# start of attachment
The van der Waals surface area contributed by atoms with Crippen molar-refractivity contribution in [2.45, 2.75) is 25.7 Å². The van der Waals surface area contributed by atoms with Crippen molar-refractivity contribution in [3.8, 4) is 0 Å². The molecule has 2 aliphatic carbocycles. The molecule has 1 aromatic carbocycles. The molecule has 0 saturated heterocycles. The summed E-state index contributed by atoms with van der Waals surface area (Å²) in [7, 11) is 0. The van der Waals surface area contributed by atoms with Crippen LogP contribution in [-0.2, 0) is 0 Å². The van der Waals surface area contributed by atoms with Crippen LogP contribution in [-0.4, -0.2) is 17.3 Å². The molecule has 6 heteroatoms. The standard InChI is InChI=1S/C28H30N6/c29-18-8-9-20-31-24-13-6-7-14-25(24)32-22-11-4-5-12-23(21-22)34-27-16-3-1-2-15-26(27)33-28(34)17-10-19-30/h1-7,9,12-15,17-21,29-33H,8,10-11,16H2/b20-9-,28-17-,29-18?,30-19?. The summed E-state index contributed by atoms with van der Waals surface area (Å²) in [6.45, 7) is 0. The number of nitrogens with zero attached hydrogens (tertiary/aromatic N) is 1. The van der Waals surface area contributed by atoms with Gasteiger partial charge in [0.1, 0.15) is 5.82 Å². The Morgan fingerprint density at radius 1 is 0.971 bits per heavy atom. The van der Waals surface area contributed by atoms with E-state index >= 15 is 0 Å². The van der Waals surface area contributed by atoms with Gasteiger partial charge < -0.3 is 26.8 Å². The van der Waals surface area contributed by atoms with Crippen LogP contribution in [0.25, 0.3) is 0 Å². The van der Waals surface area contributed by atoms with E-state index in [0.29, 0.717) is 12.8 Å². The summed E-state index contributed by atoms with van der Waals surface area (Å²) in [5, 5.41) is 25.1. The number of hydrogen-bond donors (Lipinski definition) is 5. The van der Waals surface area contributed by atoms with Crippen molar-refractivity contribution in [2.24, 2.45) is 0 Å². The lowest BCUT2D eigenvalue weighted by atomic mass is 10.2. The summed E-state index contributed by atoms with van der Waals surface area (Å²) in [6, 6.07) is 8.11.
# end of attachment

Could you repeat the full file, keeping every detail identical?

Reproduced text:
The van der Waals surface area contributed by atoms with Crippen molar-refractivity contribution in [2.45, 2.75) is 25.7 Å². The van der Waals surface area contributed by atoms with Crippen molar-refractivity contribution in [3.8, 4) is 0 Å². The molecule has 2 aliphatic carbocycles. The molecule has 1 aromatic carbocycles. The molecule has 0 saturated heterocycles. The summed E-state index contributed by atoms with van der Waals surface area (Å²) in [7, 11) is 0. The van der Waals surface area contributed by atoms with Crippen LogP contribution in [-0.2, 0) is 0 Å². The van der Waals surface area contributed by atoms with Crippen LogP contribution in [-0.4, -0.2) is 17.3 Å². The molecule has 6 heteroatoms. The standard InChI is InChI=1S/C28H30N6/c29-18-8-9-20-31-24-13-6-7-14-25(24)32-22-11-4-5-12-23(21-22)34-27-16-3-1-2-15-26(27)33-28(34)17-10-19-30/h1-7,9,12-15,17-21,29-33H,8,10-11,16H2/b20-9-,28-17-,29-18?,30-19?. The summed E-state index contributed by atoms with van der Waals surface area (Å²) in [6.45, 7) is 0. The number of nitrogens with zero attached hydrogens (tertiary/aromatic N) is 1. The van der Waals surface area contributed by atoms with Gasteiger partial charge in [0.1, 0.15) is 5.82 Å². The Morgan fingerprint density at radius 1 is 0.971 bits per heavy atom. The van der Waals surface area contributed by atoms with E-state index >= 15 is 0 Å². The van der Waals surface area contributed by atoms with Gasteiger partial charge < -0.3 is 26.8 Å². The van der Waals surface area contributed by atoms with Crippen LogP contribution in [0.25, 0.3) is 0 Å². The van der Waals surface area contributed by atoms with E-state index in [0.29, 0.717) is 12.8 Å². The summed E-state index contributed by atoms with van der Waals surface area (Å²) in [5, 5.41) is 25.1. The number of hydrogen-bond donors (Lipinski definition) is 5. The van der Waals surface area contributed by atoms with Crippen molar-refractivity contribution in [2.24, 2.45) is 0 Å². The lowest BCUT2D eigenvalue weighted by atomic mass is 10.2. The summed E-state index contributed by atoms with van der Waals surface area (Å²) in [6, 6.07) is 8.11.